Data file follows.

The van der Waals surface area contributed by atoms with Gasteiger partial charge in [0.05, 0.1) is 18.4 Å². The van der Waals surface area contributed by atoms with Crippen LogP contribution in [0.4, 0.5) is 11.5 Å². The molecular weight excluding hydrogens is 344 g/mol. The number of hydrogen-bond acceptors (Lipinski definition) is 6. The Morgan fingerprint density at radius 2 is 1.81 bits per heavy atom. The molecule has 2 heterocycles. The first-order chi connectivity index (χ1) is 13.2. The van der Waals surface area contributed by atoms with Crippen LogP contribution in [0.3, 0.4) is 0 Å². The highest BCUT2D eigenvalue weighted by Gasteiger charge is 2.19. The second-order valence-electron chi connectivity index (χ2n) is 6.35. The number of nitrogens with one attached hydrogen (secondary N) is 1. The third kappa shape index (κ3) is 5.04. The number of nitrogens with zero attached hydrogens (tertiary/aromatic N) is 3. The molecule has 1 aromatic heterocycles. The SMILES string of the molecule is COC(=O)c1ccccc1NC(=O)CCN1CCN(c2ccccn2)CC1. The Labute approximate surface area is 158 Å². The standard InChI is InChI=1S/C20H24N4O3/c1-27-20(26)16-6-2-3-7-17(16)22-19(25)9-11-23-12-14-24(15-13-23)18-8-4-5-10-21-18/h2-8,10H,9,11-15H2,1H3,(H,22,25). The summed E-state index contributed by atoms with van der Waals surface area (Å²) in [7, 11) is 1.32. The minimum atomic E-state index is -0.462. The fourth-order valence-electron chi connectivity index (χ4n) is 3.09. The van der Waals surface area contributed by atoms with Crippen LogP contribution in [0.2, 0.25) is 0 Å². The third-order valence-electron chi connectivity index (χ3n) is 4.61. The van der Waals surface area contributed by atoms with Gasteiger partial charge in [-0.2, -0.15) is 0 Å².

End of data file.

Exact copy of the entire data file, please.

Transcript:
The van der Waals surface area contributed by atoms with Gasteiger partial charge in [0.05, 0.1) is 18.4 Å². The van der Waals surface area contributed by atoms with Crippen LogP contribution in [0.4, 0.5) is 11.5 Å². The molecular weight excluding hydrogens is 344 g/mol. The number of hydrogen-bond acceptors (Lipinski definition) is 6. The Morgan fingerprint density at radius 2 is 1.81 bits per heavy atom. The molecule has 2 heterocycles. The first-order chi connectivity index (χ1) is 13.2. The van der Waals surface area contributed by atoms with Crippen LogP contribution in [0.3, 0.4) is 0 Å². The highest BCUT2D eigenvalue weighted by Gasteiger charge is 2.19. The second-order valence-electron chi connectivity index (χ2n) is 6.35. The number of nitrogens with one attached hydrogen (secondary N) is 1. The third kappa shape index (κ3) is 5.04. The number of nitrogens with zero attached hydrogens (tertiary/aromatic N) is 3. The molecule has 1 aromatic heterocycles. The SMILES string of the molecule is COC(=O)c1ccccc1NC(=O)CCN1CCN(c2ccccn2)CC1. The Labute approximate surface area is 158 Å². The standard InChI is InChI=1S/C20H24N4O3/c1-27-20(26)16-6-2-3-7-17(16)22-19(25)9-11-23-12-14-24(15-13-23)18-8-4-5-10-21-18/h2-8,10H,9,11-15H2,1H3,(H,22,25). The summed E-state index contributed by atoms with van der Waals surface area (Å²) in [7, 11) is 1.32. The minimum atomic E-state index is -0.462. The fourth-order valence-electron chi connectivity index (χ4n) is 3.09. The van der Waals surface area contributed by atoms with Crippen LogP contribution in [0.2, 0.25) is 0 Å². The third-order valence-electron chi connectivity index (χ3n) is 4.61. The van der Waals surface area contributed by atoms with Gasteiger partial charge in [-0.2, -0.15) is 0 Å².